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Deficiency in rest and nutrition increase the risk for prolonged labor in nulliparous women

Conference paper
Authors Anna Dencker
Liselotte Bergqvist
Lars Ladfors
Lena Skaring-Thorsén
Håkan Lilja
Published in American Journal of Obstetrics and Gynecology
Volume 195
Issue 6
Pages S84
Publication year 2007
Published at Institute of Health and Care Sciences
Institute of Clinical Sciences, Department of Obstetrics and Gynecology
Pages S84
Language en
Subject categories Reproductive and perinatal care

Abstract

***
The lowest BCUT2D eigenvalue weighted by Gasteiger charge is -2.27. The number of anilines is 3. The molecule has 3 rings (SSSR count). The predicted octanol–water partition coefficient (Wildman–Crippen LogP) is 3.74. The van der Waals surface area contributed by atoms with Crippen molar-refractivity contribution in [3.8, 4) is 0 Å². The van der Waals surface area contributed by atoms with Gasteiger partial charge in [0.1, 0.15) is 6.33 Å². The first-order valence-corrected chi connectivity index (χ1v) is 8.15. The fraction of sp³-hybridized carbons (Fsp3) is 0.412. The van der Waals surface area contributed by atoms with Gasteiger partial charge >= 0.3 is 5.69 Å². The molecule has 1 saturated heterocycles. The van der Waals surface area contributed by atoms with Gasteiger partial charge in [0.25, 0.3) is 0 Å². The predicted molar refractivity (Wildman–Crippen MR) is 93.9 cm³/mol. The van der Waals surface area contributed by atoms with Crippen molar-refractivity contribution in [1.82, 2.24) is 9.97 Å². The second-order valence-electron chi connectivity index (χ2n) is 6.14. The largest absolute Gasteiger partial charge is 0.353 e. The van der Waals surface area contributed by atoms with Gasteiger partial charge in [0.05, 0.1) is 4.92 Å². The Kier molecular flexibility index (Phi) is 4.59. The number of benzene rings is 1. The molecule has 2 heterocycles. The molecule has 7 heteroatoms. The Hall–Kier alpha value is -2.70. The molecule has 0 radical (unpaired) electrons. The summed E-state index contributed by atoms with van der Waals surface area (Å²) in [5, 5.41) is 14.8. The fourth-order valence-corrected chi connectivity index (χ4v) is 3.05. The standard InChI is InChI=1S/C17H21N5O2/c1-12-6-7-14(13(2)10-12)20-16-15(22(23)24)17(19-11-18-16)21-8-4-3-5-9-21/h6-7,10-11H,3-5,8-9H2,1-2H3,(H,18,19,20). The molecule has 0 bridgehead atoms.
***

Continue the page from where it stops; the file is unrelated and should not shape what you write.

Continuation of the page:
Objective To identify factors that may influence the labor progress in nulliparous women with spontaneous contractions. Study design A prospective study of healthy nulliparous women at term with normal pregnancies and spontaneous labor. At inclusion the women were asked to measure levels of pain and sense of security on a Visual Analogue Scale and asked to report amount of rest/sleep and intake of food during the last 24 hours before onset of active labor. The progress of labor was followed every 2-3 hours and new VAS-measurements were made postpartum. Prolonged labor was defined as no further opening of the cervix for two hours after amniotomy or rupture of the membranes in the first stage of labor. Results After informed consent 2,086 nulliparous women in active labor with spontaneous contractions were included in the study. Prolonged labor was defined in 29% of the women (n=614). The women who developed a prolonged labor reported fewer hours of rest/sleep (p<0.0001) and a lower intake of food (p<0.0001) during the last 24 hours than the women with normal progress in the first stage of labor. At inclusion the women with normal progress measured higher levels of labor pain (p=0.002) together with more frequent contractions (p<0.0001) at onset of active labor. Cesarean section was more often performed among the women with prolonged labor, 11.7% versus 1,3% (p<0.0001). Postpartum the women with prolonged labor measured lower levels of experienced sense of security during the delivery (p=0.0009). There was no difference in mean of experienced labor pain between the groups postpartum. Conclusion Low intake of food and few hours of rest can contribute to prolonged labor among low risk nulliparous women with spontaneous contractions.

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